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Pei Xu, Tingting Hu, Yuejian Yang, Xiaohua Wu, Baogen Wang, Yonghua Liu, Dehui Qin, Jeffrey Ehlers, Timothy Close, Zhongfu Lu and Guojing Li

China typically detected only three major types of principal flower color, which are purple, white, and tinged (Wang BG, personal communication). In terms of seedcoat color, a wide range of variations, including black, white or cream, brown, yellow, and

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Mark J. Bassett

Anecdotal evidence exists for nonflatulence among Chilean Manteca and Coscorrón market classes of common bean (Phaseolus vulgaris L.), and there is an hypothesis that the seedcoat color may be associated with superior digestibility. The inheritance of seedcoat color in `Prim', a Manteca market-class dry bean, was investigated using a protocol employing genetic interpretation of seedcoat colors in the F1 from testcrosses of `Prim' with a series of tester stocks. Most of the genetic tester stocks were constructed previously by backcrossing selected recessive alleles for seedcoat color into a recurrent parent (5-593) with seedcoat color genotype P [C r] D J G B V Rk Asp. The genetic tester stocks included two varieties, `Masterpiece' and `V0687', and testers constructed on the 5-593 background, viz., j BC2 5-593, d j BC2 5-593, asp BC2 5-593, b v BC2 5-593, v BC2 5-593, and c u BC3 5-593. The seedcoat color genotype of `Prim' was found to be P [C r] d j G b v lae. The implications of this genotype for pigment chemistry are discussed.

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M. Ndambe Nzaramba, Anna L. Hale, Douglas C. Scheuring and J. Creighton Miller Jr.

The inheritance of antioxidant activity (AOA) and its association with seedcoat color was investigated in cowpea [Vigna unguiculata (L.) Walp.]. Four advanced cowpea lines, ARK95-356 (black seedcoat) and ARK98-348 (red seedcoat), which were high (H) in AOA, and ARK96-918 (cream seedcoat) and LA92-180 (cream seedcoat), which were low (L) in AOA, were selected from the 2002 Regional Southernpea Cooperative Trials. They were crossed in a complete diallel mating design, generating F1, F1′ (1st generation and 1st generation reciprocal cross, respectively), F2, F2′ (2nd generations from F1, F1′), BC1, and BC2 (backcrosses to parents 1 and 2, respectively) populations. Individual seeds were ground and samples were extracted in methanol and analyzed for AOA using the free radical 2,2-diphenyl-1-picrylhydrazyl (DPPH) method. Combining ability tests using Griffing's Method I Model I indicated presence of highly significant general combining ability (GCA), specific combining ability (SCA), and reciprocal (RE) and maternal (MAT) effects, with pigmented lines exhibiting positive GCA and MAT, while nonpigmented lines exhibited negative GCA and MAT. AOA in the F1 was not significantly different from the maternal parent, with seedcoat color also resembling the maternal parent. Segregation for seedcoat color was observed in the F2 and F2′. Additive, dominance, and epistatic effects were significant. The broad sense heritability estimate was 0.87. Minimum number of genes responsible for AOA was estimated at five. Factors governing high AOA appeared to be the same as those responsible for seedcoat color, with apparent pleiotropic effects. In conclusion, breeding for high AOA in cowpea is possible using highly pigmented parental lines.

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Muharrem Ergun, Ellen T. Paparozzi, Dermot P. Coyne, Durward Smith, Stephen Kachman and David S. Nuland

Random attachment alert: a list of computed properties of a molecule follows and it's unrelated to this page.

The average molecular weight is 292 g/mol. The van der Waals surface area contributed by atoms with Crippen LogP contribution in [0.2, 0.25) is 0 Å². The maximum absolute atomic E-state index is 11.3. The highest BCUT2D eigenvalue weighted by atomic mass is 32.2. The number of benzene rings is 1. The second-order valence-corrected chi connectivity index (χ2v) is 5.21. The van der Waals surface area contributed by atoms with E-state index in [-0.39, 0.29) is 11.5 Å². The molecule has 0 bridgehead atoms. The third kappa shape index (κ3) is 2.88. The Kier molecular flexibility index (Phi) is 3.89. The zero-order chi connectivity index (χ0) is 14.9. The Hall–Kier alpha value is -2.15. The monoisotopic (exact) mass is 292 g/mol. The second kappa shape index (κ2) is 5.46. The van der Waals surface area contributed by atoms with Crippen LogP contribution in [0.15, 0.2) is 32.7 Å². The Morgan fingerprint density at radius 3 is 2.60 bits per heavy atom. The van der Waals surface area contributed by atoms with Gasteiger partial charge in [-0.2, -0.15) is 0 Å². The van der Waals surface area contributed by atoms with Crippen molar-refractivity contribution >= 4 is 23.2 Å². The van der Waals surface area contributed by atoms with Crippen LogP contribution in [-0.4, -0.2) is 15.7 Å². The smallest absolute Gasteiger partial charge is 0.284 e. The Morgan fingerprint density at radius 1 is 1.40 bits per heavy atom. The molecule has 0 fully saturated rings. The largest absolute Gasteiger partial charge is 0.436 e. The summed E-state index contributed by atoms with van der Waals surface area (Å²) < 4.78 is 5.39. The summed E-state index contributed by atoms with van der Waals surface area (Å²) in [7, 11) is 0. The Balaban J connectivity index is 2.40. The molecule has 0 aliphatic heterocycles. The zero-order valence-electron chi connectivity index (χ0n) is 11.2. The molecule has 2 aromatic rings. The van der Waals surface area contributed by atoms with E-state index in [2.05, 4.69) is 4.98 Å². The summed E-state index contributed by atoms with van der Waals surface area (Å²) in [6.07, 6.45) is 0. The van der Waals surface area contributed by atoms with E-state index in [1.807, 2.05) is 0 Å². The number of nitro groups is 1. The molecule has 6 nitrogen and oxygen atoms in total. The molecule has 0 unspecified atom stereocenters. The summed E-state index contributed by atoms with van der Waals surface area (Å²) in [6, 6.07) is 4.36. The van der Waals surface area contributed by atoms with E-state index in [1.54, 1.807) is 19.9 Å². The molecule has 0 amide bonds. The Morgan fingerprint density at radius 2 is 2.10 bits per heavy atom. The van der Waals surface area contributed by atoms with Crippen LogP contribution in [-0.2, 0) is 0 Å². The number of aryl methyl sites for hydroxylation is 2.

Seedcoat color is an important trait, as it affects marketing and consumer acceptance of pinto beans (Phaseolus vulgaris L.). Pinto breeding line NE 94-4 showed seedcoat yellowing in on-farm field trials in Nebraska in 1996 and 1997. Hail, sprinkler irrigation, and fall rainfall appeared to be involved in increasing seedcoat yellowing, based on analysis of field and weather data of on-farm trial sites. The objective of this study was to determine the effect of moisture on seedcoat yellowing of pinto line NE 94-4 (susceptible) and pinto `UI-114' (highly resistant). Two greenhouse experiments were conducted involving misting of bean plants near maturity and injecting water into maturing bean pods. Another experiment evaluated the response of seeds of these two bean entries to moisture by placing them on moist filter paper in petri dishes in the laboratory. Results showed that both genotype and moisture content are involved in seedcoat yellowing. This simple, cheap, and effective filter paper test was then used to evaluate seedcoat yellowing of nine pinto genotypes in response to moisture. Pinto NE 94-4 and `Kodiak' showed the greatest change, while `Bill Z' showed the least change, in seedcoat color.

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Mark J. Bassett and Phillip N. Miklas

Among light red and dark red kidney common bean (Phaseolus vulgaris L.) varieties, pink seedcoat color (light red kidney) is dominant to dark red, but when Red Mexican varieties (with dark red seedcoats) are crossed with dark red kidney varieties, dark red seedcoat is dominant to the pink segregants observed in an F2 population. A genetic investigation of this reversal of dominance was performed by making crosses in all combinations among standard varieties of the four recessive-red market classes—Light Red Kidney `California Early Light Red Kidney', Pink `Sutter Pink', Red Mexican `NW 63', and Dark Red Kidney `Montcalm'—and observing segregation for seedcoat colors in F2 and F3 progenies. The data were consistent with the hypothesis that `NW 63' carries a new allele at Rk, viz., rk cd, where cd stands for convertible dark red kidney. Thus, C rk cd expresses dark red kidney seedcoats and c u rk cd expresses pink seedcoats. Also, C B rk cd expresses garnet brown seedcoats, whereas C B rk d expresses liver brown seedcoat color. Thus, we propose the gene symbol rk cd for the Rk locus gene in `NW 63'. The rk gene from Light Red Kidney `Redkloud' and `Sutter Pink' was backcrossed (with c u b v) into the recurrent parent 5-593, a Florida dry bean breeding line with seedcoat genotype P [C r] J G B V Rk. In the F2 progenies of BC2 to 5-593, the c u b v rk segregants from `Redkloud' gave true pink seedcoats, whereas those derived from `Sutter Pink' gave consistently very weak pink color under humid Florida growing conditions. We propose the gene symbol rk p, where p stands for pale pink, for the distinctive rk allele in `Sutter Pink'. The more general implications of the above findings were discussed.